Posted: Monday April 11, 2005 9:15AM; Updated: Monday April 11, 2005 1:22PM
"I have to check myself when I put [Rolle] in that group,'' Nolan told me, "because I've had so much success with players from Miami -- Ed Reed, picked late in the first round, and Ray Lewis, picked late in the first round. If he's got the intangibles Ray and Ed have, and he's a great player, I wouldn't hesitate to pick him.''
Peter King will answer your questions each week in Monday Morning Quarterback: Tuesday Edition.
It's possible, though not certain, that the 49ers will begin negotiations with the players of their choice early next week. San Francisco will be on the clock, and it will be free to do what it wished with whom it chooses. Before that happens, Nolan and his staff want one more extended visit with each of the four players.
It's also possible, Nolan told me, that he'll ask Rodgers to work out again late this week or early next week. The Niners coaches ran Smith through a special private workout last week. When Smith worked out last month for all NFL teams, he did it inside, in a controlled environment, without taking snaps from center (which was especially notable because he operated in the shotgun exclusively at Utah, and he'll have to learn how to play under center in any offensive system in the NFL).
"Alex's first workout was not really to our liking,'' Nolan said. "Basically, what I wanted to see was more of the kind of environment he'll face here. In Candlestick -- or 3Com, or Monster, or whatever it is -- there's going to be some wind. He's going to have our receivers, not his. So we brought Brandon Lloyd and Arnaz Battle, we went outside on kind of a windy day, we had him throw into the wind, and basically we tried to make it uncomfortable for him. He threw a couple of bad balls. And he reacted like, 'Damn it!' I liked that. He had to cut the wind with his balls, which is something we had to see. Our coaches asked him to do some things he didn't expect. Like jumping rope. How would he react to that? And so we may ask Aaron to go through the same things. Right now, no one here's anticipating it, but it might be something I want to see.''
I told Nolan that I've heard Smith might be a better overall athlete, but Rodgers has the better arm. Rodgers is a little cocky, Smith a little smarter. So I asked the coach, is that perception really right or really wrong?''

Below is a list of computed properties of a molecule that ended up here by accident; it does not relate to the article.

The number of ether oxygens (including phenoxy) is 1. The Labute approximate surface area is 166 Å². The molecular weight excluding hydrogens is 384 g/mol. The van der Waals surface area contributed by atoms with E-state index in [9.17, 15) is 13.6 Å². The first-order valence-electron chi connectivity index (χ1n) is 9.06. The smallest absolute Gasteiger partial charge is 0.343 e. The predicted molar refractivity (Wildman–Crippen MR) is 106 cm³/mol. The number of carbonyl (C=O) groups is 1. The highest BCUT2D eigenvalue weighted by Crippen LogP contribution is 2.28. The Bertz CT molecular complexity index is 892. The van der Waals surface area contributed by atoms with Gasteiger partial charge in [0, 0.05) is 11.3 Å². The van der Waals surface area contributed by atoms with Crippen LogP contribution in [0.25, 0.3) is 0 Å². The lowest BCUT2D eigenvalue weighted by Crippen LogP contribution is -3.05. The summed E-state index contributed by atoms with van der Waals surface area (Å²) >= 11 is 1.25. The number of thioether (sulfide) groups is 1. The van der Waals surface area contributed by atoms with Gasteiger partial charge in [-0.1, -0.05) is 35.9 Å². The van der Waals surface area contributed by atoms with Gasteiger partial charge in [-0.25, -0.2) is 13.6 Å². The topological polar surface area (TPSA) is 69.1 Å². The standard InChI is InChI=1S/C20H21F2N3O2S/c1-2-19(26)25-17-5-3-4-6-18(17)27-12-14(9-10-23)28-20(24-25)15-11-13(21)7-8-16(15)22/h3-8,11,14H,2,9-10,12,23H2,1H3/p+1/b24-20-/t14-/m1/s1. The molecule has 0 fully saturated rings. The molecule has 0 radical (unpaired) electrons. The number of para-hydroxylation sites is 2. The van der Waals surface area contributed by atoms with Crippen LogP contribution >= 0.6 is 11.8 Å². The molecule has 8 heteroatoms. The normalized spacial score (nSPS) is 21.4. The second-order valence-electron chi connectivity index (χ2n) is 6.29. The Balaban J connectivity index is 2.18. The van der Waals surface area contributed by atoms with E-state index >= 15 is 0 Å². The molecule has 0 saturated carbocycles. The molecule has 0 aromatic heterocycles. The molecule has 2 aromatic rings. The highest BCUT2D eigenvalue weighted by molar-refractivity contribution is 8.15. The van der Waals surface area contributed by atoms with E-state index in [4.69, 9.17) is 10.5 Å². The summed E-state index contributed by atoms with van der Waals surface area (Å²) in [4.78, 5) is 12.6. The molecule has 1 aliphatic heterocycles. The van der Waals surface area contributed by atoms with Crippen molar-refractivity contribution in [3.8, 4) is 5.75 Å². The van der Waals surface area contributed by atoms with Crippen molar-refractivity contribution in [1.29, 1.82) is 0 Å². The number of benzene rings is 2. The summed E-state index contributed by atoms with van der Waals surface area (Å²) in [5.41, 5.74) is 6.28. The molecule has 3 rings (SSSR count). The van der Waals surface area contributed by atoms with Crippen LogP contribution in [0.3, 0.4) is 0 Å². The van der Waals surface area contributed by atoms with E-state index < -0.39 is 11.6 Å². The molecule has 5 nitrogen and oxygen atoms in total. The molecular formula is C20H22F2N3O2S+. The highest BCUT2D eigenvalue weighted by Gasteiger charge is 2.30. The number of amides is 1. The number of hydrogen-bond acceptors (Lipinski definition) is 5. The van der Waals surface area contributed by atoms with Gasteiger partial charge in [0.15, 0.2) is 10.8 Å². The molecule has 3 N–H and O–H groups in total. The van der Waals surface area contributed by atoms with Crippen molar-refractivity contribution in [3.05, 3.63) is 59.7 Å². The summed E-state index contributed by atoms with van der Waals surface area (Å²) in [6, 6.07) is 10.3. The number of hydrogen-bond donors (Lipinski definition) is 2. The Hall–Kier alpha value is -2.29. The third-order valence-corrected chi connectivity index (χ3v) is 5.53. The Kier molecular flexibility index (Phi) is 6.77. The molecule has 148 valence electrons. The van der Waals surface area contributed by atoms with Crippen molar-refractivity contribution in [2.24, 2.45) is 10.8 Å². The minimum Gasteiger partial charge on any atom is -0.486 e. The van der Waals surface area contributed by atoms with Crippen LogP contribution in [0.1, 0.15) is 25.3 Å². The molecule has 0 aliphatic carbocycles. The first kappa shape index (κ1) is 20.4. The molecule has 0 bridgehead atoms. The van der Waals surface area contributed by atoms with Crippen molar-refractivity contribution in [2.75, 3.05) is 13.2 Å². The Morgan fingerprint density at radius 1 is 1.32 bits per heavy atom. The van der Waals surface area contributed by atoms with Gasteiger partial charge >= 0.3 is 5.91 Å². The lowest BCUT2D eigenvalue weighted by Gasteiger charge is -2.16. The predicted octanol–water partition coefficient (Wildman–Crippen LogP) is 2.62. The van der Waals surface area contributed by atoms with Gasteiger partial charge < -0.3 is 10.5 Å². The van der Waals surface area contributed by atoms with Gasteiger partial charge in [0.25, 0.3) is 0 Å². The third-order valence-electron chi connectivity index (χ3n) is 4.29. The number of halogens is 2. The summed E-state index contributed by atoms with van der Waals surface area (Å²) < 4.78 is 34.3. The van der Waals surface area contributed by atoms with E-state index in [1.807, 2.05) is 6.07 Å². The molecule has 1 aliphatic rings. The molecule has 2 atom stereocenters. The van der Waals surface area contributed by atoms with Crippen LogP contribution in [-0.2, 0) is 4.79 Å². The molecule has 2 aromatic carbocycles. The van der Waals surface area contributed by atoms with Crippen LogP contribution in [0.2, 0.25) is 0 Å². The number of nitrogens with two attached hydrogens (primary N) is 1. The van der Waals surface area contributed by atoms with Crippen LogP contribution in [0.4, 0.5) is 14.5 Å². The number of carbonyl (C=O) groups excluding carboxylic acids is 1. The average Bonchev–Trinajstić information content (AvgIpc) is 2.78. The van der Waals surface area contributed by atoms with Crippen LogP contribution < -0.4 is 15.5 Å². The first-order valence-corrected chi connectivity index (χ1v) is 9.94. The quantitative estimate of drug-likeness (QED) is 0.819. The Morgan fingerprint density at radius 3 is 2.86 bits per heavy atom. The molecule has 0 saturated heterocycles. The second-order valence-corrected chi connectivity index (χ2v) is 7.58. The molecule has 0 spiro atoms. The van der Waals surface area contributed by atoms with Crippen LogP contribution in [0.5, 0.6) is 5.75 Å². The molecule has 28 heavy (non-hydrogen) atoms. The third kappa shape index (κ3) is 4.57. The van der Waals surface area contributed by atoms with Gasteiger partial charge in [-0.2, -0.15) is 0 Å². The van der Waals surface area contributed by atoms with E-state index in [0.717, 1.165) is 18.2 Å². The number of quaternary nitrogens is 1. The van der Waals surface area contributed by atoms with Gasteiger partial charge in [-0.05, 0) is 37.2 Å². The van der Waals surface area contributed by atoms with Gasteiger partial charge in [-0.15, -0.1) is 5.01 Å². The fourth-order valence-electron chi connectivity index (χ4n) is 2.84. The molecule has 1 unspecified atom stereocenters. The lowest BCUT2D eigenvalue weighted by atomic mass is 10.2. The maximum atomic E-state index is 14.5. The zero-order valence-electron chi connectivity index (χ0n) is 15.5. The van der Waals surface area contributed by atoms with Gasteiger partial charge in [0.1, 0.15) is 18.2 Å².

"Really wrong?'' he said. "No, I would say you're really close. But some of how you describe Aaron is the way he masks his confidence. I don't think he's necessarily cocky. That's just the way he is, a confident kid.''
When I watched the coaches' tape, I liked Rodgers over Smith by quite a bit. Both quarterbacks are predominantly short-ball throwers. Rodgers is 6-foot-2 and 223 pounds. Smith is 6-foot-4 and 217. The Utah offense was a gimmicky one; Smith ran and threw from the shotgun in a wide-open scheme. Against North Carolina last season, Smith rarely seemed to read coverage. One of the things he'll have to learn as a pro is the ability to scan the field while dropping back, setting up, and throwing while the defense converges on him. It sounds so simple, but if you're set up in the shotgun all the time, you'll have an adjustment to make as a pro. Smith threw short so much that it was hard to get a feel whether he's going to be a 60 percent passer when a team asks him to play in a pro-style system. His deeper throws sometimes wobbled.
Rodgers, too, was a dinker-and-dunker more often than any pro team would like to see. But he's NFL-accurate; he throws intermediate and sideline throws where his receivers can catch and run with it; he throws a tight, hard spiral; and he definitely has the speed and agility to escape when necessary. I liked how he reacted to the blitz, throwing comfortably off his back foot for one touchdown strike against UCLA last year. And I liked how he threw hard and accurately on the run.
I've heard from NFL people that Smith has the bigger upside because, supposedly, he's a better athlete and eminently coachable. He got a 40 on his Wonderlic intelligence test (a 50 is perfect; a 40 is college-professor brainiac stuff) and won't have trouble catching on to anything he's taught. Fine, but match him up on tape against Rodgers. The Cal kid's arm is better and more accurate downfield. I watched most pass plays from two games on each player. I'm sure the Niners have watched 20 of each, as they should. Maybe a little coaches' tape in the wrong hands (mine) is a dangerous thing. But from the footage I saw, Rodgers is a better thrower and certainly a good-enough athlete to survive NFL pass-rushes.